Senate President Pro Tem David A. Roberti proposed Wednesday that the harvesting of certain crops in the selenium-contaminated Kesterson area of the San Joaquin Valley be suspended until it is determined that they are safe to eat. The Los Angeles Democrat made the recommendation during a press conference he called to assail a draft of a state report on selenium concentrations that have been found in animals and selected crops in Merced and Fresno counties.
BUSINESS
February 4, 2011 | By P.J. Huffstutter, Los Angeles Times
Despite a court ban, federal regulators said Friday that farmers would be able to plant genetically modified sugar beets this year ? though such plantings would have to happen under certain conditions while the government finishes up a full environmental impact statement. The news comes after estimates by the U.S. Department of Agriculture that the country's sugar supply could run short and domestic farmers could lose as much as 21% of their 2011 crop if they were unable to use the seeds this spring.
BUSINESS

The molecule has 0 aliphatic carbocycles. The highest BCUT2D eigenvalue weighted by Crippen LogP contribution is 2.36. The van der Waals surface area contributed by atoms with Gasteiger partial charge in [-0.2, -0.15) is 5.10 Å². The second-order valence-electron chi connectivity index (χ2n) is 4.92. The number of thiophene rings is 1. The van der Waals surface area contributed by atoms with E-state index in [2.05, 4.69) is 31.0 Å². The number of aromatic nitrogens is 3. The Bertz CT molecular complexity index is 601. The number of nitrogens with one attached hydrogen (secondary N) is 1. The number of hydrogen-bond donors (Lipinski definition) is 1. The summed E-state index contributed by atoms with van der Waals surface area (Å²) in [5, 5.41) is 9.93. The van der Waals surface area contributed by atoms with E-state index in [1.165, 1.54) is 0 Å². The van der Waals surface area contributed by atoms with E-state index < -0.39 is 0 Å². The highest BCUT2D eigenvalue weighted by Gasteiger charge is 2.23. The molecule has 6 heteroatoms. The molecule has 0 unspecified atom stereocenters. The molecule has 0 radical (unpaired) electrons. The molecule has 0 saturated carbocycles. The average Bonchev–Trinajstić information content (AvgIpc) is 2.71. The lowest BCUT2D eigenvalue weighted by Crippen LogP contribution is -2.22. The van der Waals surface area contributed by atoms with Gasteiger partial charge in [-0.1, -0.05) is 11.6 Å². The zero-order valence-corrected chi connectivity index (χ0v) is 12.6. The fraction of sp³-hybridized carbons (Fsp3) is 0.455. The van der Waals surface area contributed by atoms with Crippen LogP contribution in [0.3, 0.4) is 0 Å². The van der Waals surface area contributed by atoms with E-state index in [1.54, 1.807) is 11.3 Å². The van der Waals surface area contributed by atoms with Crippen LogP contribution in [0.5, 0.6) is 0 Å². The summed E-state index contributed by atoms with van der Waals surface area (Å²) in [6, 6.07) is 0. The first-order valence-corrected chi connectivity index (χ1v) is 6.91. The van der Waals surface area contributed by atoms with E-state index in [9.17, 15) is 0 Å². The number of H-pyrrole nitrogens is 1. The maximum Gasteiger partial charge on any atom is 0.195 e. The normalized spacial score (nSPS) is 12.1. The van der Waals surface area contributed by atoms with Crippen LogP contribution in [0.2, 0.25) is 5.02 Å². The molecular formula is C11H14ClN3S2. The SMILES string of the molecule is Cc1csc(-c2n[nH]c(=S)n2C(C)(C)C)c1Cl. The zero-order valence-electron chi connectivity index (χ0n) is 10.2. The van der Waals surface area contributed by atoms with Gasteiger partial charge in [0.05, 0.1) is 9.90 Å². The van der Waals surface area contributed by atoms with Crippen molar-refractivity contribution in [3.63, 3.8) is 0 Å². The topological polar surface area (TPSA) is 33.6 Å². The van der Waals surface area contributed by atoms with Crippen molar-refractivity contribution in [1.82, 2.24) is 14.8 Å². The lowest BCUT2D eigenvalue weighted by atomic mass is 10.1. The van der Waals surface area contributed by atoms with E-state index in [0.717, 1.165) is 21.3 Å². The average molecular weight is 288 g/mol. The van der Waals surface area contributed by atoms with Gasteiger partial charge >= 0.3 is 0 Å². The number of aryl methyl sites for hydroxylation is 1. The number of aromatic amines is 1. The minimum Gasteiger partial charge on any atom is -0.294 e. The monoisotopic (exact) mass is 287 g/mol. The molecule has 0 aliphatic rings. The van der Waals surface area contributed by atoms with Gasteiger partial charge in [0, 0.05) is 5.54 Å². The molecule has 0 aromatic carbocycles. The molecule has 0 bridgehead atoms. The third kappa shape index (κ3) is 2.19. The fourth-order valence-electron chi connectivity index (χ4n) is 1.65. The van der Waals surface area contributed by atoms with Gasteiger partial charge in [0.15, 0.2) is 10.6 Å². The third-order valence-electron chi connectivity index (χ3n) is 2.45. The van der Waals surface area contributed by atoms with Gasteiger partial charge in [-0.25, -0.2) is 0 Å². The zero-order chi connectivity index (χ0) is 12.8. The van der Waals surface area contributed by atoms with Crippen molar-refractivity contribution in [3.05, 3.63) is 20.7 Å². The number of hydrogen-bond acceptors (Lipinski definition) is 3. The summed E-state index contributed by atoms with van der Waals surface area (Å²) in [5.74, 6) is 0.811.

July 27, 2000 | Associated Press
With the nation awash in sugar, the government is preparing to give some of the surplus to farmers who pledge to destroy some of this fall's crop. Officials at the U.S. Department of Agriculture said that's the most feasible way to prop up domestic sugar prices at the least cost to taxpayers, although a final decision has not yet been made. Critics derided the idea as a desperate attempt to bail out growers, who are partly to blame for the surplus.
CALIFORNIA | LOCAL
February 24, 2000
Q: Are foods sweetened with fruit juice any healthier than those sweetened with regular sugar? A: No, according to Dr. George L. Blackburn of the Harvard Medical School. "A sugar calorie is a sugar calorie, whether the sugar comes from sugar cane, sugar beets or fruit," he says. The sugar in table sugar is sucrose, while that in fruit is fructose, but both have 16 calories per teaspoon. The main differences between the two are taste and behavior during cooking.
CALIFORNIA | LOCAL
December 28, 1998 | NICK GREEN, SPECIAL TO THE TIMES
A hundred years ago this month, a three-story brick factory with twin 150-foot high smokestacks stood ready for the first sugar beet crop ever taken from the Oxnard Plain. The scruffy town site of Oxnard lay half a mile away, around present-day Plaza Park, its flea-ridden roads covered with straw to fill potholes and keep the dust down. The community had been thrown together in a matter of months; a year earlier, most of Oxnard had consisted of lima bean fields.
NEWS
August 12, 1997 | ART PINE, TIMES STAFF WRITER